During Shakespeare’s time, men dressed like women because women weren’t allowed onstage. But there’s always been a fascination (fetish?) with men donning dresses. Tyler Perry as Madea makes just about everybody’s list of worst attempts at men playing women in movies, but it’s a confoundedly successful attempt . . . and at least Madea isn’t just an alter ego.

Tyler Perry once described his fictional Madea as “exactly the PG version of my mother and my aunt, and I loved having the opportunity to pay homage to them. She would beat the hell out of you but make sure the ambulance got there in time to make sure they could set your arm back . . .”

The old lady with a heart of gold who wants everybody to be nice and successful and respectful and play by the rules stands in sharp contrast to the thuggish grandma who has a quick temper and breaks laws just as readily as she’ll break your face if you backtalk her. That contradiction is apparently one of the reasons Madea is somehow beloved by so many. But you do have to accept the contradiction, because it’s a part of every Madea movie . . . even her first animated feature, “Madea’s Tough Love.”

In this direct-to-video film we get an intro/outro that shows the live-action Madea (Perry, in fat suit, makeup and drag) entering and returning from the world of a cartoon she watches on TV while she enjoys her breakfast cereal. In between, the menu is a Saturday Morning Special formulaic plot about Madea being sentenced to community service for her outbursts and wearing an ankle bracelet to ensure she goes straight to the Moms Mabley Community Center. There’s a little of the late comedian Mabley in the dowdy way that Madea dresses, and the basic situation is also overly familiar:  basically good but disrespectful and wary-of-authority kids are on their own at the crumbling center, which mayoral candidate Betsy Holiday (Rolonda Watts) plans to tear down and build a park that looks suspiciously like a swanky shopping mall.

There’s a positive message here, despite the contradictions, but you’d still have to call “Madea’s Tough Love” the polar opposite of “Fat Albert and the Cosby Kids”—an animated series from the ‘70s and early ‘80s that featured a more consistently wholesome, civic-minded “gang” with a more clearly articulated educational lesson embedded in each episode.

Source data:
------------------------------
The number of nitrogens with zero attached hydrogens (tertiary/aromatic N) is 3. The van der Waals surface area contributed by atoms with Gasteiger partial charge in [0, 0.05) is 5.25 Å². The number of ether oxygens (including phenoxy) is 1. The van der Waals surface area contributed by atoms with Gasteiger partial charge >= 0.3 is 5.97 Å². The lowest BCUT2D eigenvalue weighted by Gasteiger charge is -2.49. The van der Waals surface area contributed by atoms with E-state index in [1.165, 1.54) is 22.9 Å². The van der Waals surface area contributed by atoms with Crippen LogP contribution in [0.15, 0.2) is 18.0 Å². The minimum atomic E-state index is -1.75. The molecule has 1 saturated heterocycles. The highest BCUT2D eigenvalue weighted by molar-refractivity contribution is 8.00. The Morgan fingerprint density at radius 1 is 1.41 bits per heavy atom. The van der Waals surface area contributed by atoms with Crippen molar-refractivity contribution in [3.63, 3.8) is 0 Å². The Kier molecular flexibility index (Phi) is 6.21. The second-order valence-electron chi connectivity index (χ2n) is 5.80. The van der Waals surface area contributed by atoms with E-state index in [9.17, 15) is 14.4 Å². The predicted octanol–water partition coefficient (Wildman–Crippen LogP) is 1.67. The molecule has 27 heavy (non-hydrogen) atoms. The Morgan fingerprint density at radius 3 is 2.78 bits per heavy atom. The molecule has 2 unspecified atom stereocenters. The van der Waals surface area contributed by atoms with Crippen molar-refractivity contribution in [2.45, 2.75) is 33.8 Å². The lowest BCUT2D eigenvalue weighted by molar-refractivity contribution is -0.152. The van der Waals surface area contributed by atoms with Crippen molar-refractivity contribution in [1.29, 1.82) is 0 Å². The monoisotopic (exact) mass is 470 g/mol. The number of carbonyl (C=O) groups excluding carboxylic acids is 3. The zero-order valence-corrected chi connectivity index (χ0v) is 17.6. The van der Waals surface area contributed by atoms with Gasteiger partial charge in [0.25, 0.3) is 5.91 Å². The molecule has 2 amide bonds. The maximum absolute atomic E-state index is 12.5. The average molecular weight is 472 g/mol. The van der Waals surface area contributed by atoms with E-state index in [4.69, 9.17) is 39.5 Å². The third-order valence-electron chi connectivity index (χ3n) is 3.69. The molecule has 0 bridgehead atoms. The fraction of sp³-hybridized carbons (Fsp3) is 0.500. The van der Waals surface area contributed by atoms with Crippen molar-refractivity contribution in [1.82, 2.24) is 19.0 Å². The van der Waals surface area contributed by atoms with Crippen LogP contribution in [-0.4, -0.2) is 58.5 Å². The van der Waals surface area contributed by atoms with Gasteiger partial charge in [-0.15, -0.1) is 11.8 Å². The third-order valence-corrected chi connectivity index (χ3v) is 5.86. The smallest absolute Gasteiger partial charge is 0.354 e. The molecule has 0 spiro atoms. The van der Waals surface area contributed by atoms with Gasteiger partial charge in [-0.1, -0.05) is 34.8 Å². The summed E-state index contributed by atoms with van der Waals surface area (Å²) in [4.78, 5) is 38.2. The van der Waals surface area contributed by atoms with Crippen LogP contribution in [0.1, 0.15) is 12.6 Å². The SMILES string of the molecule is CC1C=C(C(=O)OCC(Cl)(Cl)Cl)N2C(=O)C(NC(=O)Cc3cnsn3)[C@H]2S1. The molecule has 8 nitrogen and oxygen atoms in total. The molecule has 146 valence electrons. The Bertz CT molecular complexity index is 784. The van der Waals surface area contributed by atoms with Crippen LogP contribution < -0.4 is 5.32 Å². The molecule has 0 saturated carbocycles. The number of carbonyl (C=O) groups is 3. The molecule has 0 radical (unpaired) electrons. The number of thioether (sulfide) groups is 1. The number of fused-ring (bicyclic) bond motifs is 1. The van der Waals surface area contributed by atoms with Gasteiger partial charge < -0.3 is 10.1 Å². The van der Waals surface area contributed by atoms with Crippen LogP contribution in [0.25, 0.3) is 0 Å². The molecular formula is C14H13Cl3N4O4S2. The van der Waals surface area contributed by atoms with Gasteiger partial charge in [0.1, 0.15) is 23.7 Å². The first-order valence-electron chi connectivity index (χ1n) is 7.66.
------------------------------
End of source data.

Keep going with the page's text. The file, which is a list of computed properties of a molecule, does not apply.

Animation allows Perry to take the character’s legendary feistiness and prowess to new levels. In “Madea’s Tough Love” she hops on a skateboard and zips through Atlanta traffic like Tony Hawk on speed, with the exaggeration peaking as Madea rapidly twirls her purse over her head so that it acts as a helicopter blade, powering her through the air like a kind of anti-Mary Poppins—‘cause sweet she ain’t.

As animated features go, what makes this feel like another Saturday Morning Special are the production values (the artwork just looks like TV animation), an overly familiar plot, stock minor characters, and the lack of any real complexity or suspense. Throughout the film’s scant 64-minute runtime Madea runs afoul of the law (with policemen and a judge trying to keep her “honest”) while trying to get the local kids to learn some respect . . . and coaching them to win a $25,000 prize that’s conveniently set up so that a team the mayoral candidate puts together faces off against this ragtag bunch. Familiar? You bet. Which is why “Madea’s Tough Love” is average at best.

“Madea’s Tough Love” is presented in 16×9 widescreen, and, as I said, the production values, drawing, backgrounds, and animation are all strictly Saturday morning. Animation fares pretty well on DVD these days, especially with Blu-ray players that can upconvert, and “Madea’s Tough Love” does look nearly grain-free and with sharply defined edges and full saturation.

The featured audio is an English Dolby Digital 5.1 with an additional option in Spanish Dolby Digital 5.1 and subtitles in English and Spanish. There’s not much to report here except that the effects are crisply defined and naturally spread across the speakers so that there’s a logic to them that’s never subject to question. There’s not much bass, but then again, neither is there with Saturday morning cartoons. Is this a pilot pretending to be a movie? That’s what I think.

The only bonus features (other than a Digital Copy) are a storyboard compared against final animation, and a behind-the-scenes featurette on animating Madea’s “larger-than-life personality.”

Bottom line:
This one is strictly for Madea and Tyler Perry fans. For the rest, it’s “Tyler Perry Presents Another Average to Below-Average Movie.”